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Aogashima Volcanic Island

A couple of hundred miles to the south of Tokyo in the Philippine Sea lies the volcanic island of Aogashima. Administered by Tokyo and part of the Izu Archipelago, the island’s 205 inhabitants (2009) enjoy a type of solitude that many will never experience. This island is known for having a volcanic caldera within a larger caldera, which makes the island’s unique shape resemble a tropical scene from the set of Jurassic Park or Lost. Only accessible by boat or helicopter, one could end up trapped here pretty easily if the seas get rough or a tropical storm makes its way in.

How to Get There

The only way to reach Aogashima Island is via Hachijojima, a larger island 70km north. Hachijojima has an airport and can be reached by air or boat from Tokyo.

From Hachijojima by boat: Boats take 3 hours. Note that service can be affected by inclement weather.
From Hachijojima by helicopter: Flights time: 20 minutes. Reservations are required.

Stunning topography

The topography of the island is breathtaking. Sheer cliffs rise up out of the ocean on all sides and then just drop away inwards creating a large, ringed bowl. The best views are from the helicopter flight, but there are trails to hike with lookouts across the crater and out to sea. One of the best viewpoints is from Oyamatenbo Park. At night, the stargazing opportunities are out of this world.

A different side to Tokyo

The island is part of Tokyo, but compared to the bright lights and buzz of the metropolis, Aogashima is worlds apart. Life on the island is about taking things slow. There is just one store, one post office, and two bars. At the bars, you can try a few local dishes and sample Aochu, the island’s vodka-like drink made from sweet potatoes. The island bars are a great place to meet the locals and sing some karaoke.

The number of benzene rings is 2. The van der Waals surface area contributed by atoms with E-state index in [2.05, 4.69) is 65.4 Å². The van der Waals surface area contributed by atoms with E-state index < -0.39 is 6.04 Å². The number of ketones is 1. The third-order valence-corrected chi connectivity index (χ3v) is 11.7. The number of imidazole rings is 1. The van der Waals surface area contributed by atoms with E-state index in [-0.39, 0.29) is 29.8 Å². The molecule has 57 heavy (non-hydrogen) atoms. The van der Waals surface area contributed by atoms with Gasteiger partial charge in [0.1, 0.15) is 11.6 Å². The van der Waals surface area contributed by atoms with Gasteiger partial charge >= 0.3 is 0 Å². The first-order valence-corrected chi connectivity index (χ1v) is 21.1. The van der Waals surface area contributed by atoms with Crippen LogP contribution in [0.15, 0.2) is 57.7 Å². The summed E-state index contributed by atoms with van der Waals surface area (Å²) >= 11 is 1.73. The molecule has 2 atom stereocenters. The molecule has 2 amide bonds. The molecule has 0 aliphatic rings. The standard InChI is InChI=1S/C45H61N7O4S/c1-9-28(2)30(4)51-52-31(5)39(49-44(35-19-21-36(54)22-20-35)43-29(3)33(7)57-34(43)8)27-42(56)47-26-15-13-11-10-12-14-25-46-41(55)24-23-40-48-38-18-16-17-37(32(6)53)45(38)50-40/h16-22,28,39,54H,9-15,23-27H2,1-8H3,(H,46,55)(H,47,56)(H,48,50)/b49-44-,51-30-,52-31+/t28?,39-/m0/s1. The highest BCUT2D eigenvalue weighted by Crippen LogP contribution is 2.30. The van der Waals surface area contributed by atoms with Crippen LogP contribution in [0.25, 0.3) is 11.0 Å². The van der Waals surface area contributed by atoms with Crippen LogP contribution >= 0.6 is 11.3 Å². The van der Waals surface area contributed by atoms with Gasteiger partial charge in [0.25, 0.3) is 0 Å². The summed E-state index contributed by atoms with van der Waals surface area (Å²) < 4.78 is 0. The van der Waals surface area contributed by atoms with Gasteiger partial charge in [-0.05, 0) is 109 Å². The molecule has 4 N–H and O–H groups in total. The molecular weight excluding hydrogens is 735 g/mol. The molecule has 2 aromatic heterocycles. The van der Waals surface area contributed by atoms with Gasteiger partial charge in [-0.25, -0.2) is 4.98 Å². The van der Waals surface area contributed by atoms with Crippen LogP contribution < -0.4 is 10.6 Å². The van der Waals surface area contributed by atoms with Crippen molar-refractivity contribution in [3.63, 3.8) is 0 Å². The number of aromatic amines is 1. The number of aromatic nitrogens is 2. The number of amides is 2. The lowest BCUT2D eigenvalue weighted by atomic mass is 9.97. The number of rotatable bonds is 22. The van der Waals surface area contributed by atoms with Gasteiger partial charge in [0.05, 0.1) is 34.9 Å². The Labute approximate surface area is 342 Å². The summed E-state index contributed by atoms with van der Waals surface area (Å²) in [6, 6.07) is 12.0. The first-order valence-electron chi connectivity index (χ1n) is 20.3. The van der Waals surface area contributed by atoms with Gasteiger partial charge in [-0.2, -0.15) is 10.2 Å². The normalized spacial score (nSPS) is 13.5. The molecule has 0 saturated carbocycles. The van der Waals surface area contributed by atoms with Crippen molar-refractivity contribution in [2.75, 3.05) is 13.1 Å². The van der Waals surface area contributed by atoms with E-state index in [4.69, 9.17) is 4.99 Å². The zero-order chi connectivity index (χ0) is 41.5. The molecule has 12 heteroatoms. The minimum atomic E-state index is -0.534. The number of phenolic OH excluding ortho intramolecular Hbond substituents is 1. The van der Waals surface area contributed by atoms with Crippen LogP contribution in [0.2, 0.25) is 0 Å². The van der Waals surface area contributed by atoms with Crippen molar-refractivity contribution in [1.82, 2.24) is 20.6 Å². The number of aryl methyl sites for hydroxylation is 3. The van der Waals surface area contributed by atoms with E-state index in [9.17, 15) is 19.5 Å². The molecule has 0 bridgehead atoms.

The power of nature

The current shape of the island dates back to a big eruption in 1785, after which Aogashima was uninhabited for 50 years. Today there is a population of some 170 people. Accommodation is limited to a few small B&Bs or the free island campsite. The campsite has minimal facilities, but there is a geothermal sauna nearby where you can also shower and relax. Outside the facility, there are some geothermal vents for cooking eggs and sweet potatoes, available at the island store.

 

Likely the best way for someone to take an adventure here is to fly to one of the larger islands in the archipelago like Hachijō-jima that has a landing strip and organize a helicopter flight here. Getting there is an adventure akin to a James Bond mission, which is likely why not many ever make the journey.

These remote islands are truly a great place to relax. It is part of the Fuji-Hakone-Izu National Park system which encompasses many of the islands in the area, so a trip would definitely require a bit of island hopping to take in all of the surrounding beauty.

On Aogashima there isn’t much to do, but the serenity is probably one of the biggest attractions on a visit.

In the center of the island lies a geothermal sauna, scuba diving is popular, and the alien landscape is something you will never forget. Be careful though, this is still an active volcano. In 1785, 140 of the 327 person population perished in a massive eruption. It has been over 200 years since the last eruption, so the volcano might be in store for an eruption. Beware.

Location: Izu Islands, Philippine Sea, Japan

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